The reason to engage in commerce is to make profits; as Milton Friedman put it, the “business of business is business.” However, the primary business of government is confiscation. At the federal level, officials accomplish this by employing a two-pronged attack against productive Americans, confiscatory taxation and oppressive regulation. Some prudent business owners counter these intrusions with adaptation and innovation. One small bank in Texas is escaping strangulating regulation by giving up its banking charter.
This WSJ article by Robin Sidel describes one result of progressive-style regulation. Main Street Bank lends most of its money to small businesses and is earning decent profits. But the Kingwood, Texas, bank is about to get out of the banking business. Receiving an enforcement order from the Federal Deposit Insurance Corporation motivated Thomas Depping, Main Street’s chairman,to seek alternatives to the government’s tightening regulatory noose.
The bank’s business practices have been successful, making $11 million over the past year by lending primarily to small business owners. At the same time, Main Street’s charge off rate was significantly lower than the national average. Making money outside the tight constraints of federal regulators’ demands ruffles bureaucratic feathers; consequently, the FDIC slapped Main Street with a 25-page order to boost its capital, strengthen its controls and bring in a new top executive.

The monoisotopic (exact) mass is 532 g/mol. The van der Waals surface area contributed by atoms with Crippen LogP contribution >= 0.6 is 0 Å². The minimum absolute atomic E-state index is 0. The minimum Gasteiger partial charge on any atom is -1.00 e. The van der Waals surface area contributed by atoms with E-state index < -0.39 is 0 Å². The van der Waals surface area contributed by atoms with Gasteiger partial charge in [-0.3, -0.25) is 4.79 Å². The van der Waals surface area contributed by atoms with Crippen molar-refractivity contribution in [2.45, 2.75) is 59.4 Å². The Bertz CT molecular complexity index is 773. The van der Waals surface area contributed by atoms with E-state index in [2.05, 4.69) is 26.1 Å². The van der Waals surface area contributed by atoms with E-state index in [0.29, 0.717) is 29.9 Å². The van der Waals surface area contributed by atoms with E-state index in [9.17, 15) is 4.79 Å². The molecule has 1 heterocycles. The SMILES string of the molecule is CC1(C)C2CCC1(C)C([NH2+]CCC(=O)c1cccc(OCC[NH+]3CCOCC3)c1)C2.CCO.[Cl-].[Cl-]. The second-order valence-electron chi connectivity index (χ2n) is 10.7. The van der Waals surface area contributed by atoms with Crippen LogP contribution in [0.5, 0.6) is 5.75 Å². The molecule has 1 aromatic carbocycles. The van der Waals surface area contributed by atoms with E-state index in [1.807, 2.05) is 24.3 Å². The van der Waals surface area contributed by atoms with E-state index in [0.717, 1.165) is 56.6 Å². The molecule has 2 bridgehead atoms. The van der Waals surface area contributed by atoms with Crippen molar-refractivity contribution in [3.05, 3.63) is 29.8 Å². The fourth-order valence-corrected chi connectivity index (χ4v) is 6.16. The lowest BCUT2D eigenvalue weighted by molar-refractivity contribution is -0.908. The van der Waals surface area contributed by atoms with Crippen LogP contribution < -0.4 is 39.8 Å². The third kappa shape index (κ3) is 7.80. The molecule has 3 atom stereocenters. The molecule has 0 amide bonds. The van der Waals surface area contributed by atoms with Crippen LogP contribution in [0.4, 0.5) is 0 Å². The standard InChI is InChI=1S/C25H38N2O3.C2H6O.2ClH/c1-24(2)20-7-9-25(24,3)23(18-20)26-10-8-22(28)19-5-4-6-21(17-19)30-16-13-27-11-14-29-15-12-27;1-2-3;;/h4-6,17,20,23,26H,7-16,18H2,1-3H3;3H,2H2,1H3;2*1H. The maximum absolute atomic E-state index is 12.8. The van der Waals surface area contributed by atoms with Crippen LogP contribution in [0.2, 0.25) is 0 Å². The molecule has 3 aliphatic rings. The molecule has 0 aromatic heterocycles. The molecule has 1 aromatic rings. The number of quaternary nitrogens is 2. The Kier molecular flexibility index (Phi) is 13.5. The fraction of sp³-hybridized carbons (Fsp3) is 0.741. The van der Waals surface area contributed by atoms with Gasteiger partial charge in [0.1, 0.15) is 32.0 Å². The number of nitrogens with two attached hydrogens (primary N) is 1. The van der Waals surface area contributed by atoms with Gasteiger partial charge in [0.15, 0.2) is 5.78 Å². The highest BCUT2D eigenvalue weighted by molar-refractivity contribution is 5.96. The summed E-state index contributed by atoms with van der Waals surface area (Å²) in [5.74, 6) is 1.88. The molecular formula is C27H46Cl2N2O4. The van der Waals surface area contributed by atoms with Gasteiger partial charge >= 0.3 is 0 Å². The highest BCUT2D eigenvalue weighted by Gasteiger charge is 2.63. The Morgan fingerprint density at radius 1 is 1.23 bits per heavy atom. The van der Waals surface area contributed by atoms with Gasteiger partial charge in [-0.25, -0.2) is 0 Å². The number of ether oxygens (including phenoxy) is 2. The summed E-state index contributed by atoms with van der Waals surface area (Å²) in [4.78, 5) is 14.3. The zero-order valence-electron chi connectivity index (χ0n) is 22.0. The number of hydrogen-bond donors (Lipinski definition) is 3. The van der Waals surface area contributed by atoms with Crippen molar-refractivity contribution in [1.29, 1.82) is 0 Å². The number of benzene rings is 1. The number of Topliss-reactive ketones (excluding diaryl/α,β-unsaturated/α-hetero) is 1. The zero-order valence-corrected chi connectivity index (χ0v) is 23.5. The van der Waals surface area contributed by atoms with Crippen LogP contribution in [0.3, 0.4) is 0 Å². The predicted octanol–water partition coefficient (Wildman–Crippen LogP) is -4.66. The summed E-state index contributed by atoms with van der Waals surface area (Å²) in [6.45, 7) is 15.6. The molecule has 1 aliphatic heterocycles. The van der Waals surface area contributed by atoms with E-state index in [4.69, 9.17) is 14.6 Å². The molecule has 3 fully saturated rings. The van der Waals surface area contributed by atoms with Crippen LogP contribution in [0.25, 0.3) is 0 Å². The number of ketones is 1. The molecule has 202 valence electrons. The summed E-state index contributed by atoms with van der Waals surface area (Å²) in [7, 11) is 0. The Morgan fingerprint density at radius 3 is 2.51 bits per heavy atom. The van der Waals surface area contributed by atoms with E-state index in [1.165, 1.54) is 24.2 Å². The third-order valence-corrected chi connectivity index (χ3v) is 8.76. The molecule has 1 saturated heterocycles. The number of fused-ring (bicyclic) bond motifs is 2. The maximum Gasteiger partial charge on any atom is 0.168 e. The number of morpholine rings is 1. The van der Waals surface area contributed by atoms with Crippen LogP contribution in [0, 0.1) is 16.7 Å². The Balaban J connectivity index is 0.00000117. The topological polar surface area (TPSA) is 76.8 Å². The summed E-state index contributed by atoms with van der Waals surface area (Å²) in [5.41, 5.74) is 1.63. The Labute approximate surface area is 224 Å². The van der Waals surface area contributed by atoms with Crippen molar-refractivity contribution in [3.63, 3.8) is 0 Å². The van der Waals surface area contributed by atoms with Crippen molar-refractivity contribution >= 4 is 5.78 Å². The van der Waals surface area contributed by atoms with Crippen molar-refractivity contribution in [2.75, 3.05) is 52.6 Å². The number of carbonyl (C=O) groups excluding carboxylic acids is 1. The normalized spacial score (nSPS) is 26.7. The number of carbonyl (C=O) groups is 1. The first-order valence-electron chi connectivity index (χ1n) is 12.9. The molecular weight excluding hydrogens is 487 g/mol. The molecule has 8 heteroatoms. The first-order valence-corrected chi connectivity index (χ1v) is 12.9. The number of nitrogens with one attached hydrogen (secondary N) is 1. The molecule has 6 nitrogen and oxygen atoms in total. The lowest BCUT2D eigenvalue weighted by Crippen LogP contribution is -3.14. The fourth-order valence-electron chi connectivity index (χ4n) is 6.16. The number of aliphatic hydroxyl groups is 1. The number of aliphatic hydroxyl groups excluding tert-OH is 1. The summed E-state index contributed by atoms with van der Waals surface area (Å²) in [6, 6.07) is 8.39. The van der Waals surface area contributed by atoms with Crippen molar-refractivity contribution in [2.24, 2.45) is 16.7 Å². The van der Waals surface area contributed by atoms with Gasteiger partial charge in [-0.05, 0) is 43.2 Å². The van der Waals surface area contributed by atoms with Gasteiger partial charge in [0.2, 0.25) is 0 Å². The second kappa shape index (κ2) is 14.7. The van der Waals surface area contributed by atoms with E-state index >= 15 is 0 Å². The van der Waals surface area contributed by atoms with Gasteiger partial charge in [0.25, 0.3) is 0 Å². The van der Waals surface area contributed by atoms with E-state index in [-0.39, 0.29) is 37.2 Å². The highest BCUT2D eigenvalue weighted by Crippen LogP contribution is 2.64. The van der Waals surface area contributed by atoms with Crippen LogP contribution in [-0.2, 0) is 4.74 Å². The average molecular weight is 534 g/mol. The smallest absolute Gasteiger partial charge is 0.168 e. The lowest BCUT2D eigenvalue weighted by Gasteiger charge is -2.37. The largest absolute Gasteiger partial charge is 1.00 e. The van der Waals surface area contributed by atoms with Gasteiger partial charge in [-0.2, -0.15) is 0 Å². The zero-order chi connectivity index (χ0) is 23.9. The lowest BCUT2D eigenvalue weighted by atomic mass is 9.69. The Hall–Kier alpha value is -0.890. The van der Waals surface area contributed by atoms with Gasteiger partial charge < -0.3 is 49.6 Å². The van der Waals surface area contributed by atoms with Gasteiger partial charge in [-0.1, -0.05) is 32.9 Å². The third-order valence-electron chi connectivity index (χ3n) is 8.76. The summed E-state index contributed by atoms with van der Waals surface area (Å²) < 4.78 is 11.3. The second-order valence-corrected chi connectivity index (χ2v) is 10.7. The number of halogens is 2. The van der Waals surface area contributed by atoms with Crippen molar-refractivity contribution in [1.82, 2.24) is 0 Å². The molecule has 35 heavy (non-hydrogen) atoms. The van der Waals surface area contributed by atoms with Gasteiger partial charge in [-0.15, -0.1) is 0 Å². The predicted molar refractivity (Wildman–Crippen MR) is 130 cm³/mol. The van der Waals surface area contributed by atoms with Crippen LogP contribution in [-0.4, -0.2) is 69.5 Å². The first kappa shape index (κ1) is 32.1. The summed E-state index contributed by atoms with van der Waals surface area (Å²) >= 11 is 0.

Under the Progressive President, the nanny state has taken over the Human Resources department of this relatively tiny bank. The same hooligans who made Bank of America fire its CEO for complaining about being forced to accept an unwanted loan from the federal government perpetrated this travesty also. They are the same dullards who caused mass bank failure by forcing lending institutions to give mortgages to unemployed welfare recipients. Most federal banking regulators would starve if they were forced to work in private sector banks.
Main Street made credit decisions based on a combination of the borrower's personal-credit and business-credit histories, among other factors. We felt that servicing small business is something the country needs and that we're really good at it. I thought the model was working just fine, Mr. Depping says, apparently far too well for the current profit-averse administration.
The bank is becoming Ascentium Capital. The new entity won't be regulated and won't be able to offer federal deposit insurance—but doesn't want to attract deposits. These business people will continue making loans according to their own standards. They are also thumbing their collective nose at regulators and avoiding La Mordida, the cut that the federal thugs demand for protection from their own regulators. Hopefully, the new business can stay afloat until after the 2012 elections.
May your gods be with you.